'Let's all work a three-day week,' says the world's richest man

At a conference this weekend, Mexican mobile magnate Carlos Slim said we need to 'radically overhaul' our working lives, working shorter weeks but for a longer time.

by Emma Haslett
Last Updated: 21 Jul 2014

You don't get to be the world's richest man (as of last week - he's been vying for the title with Bill Gates for about 12 years now) without sacrificing blood, sweat and tears. Or do you? At a conference in Paraguay this weekend, mobile magnate Carlos Slim said there needs to be a 'radical overhaul' of people's working lives.

According to Slim (who lists 'thinking' among his favourite hobbies - plenty of time for it when you're sitting on an effective monopoly of both mobile and landlines in your home country...), we should all be working three days a week. Unfortunately, though, he adds, that means we'll have to work for longer.

'People are going to have to work for more years, until they are 70 or 75, and just work three days a week – perhaps 11 hours a day,' he said, according to Paraguay.com.

'With three work days a week, we would have more time to relax for quality of life. Having four [free] days would be very important to generate new entertainment activities and other ways of being occupied.'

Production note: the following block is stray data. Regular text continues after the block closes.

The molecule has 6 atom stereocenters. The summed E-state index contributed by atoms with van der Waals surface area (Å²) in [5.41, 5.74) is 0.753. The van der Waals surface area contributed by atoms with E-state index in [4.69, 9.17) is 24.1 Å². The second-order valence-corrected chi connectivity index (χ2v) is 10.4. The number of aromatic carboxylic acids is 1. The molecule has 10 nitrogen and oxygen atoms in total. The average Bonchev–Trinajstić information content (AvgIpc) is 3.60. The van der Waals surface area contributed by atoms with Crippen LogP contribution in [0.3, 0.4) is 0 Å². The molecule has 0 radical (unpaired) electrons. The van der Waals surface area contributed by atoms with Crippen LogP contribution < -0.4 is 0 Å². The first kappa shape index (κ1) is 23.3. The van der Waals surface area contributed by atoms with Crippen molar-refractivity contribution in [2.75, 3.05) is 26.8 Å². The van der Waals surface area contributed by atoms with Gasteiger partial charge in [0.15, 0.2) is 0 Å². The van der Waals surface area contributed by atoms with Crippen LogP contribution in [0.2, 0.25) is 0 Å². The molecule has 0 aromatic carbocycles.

To be fair, Slim is living his dream: at 74, be shows no signs of slowing down. No word on how many days a week he works, but he’s testing his theory on his own workers: employees at Telmex in Mexico become eligible for retirement at 50 if they've been working there since their teens. But under new rules, they can stay on, on full pay but working four days a week, if they want to.

As MT usually points out when someone suggests this sort of thing, while the idea of working three days a week is marvellous to most of us, economically speaking it would be problematic. Even if we were all on 11 hour days, chances are productivity would begin to tail off somewhere around hour nine. Still: a multi-billionaire can dream…

Find this article useful?

Get more great articles like this in your inbox every lunchtime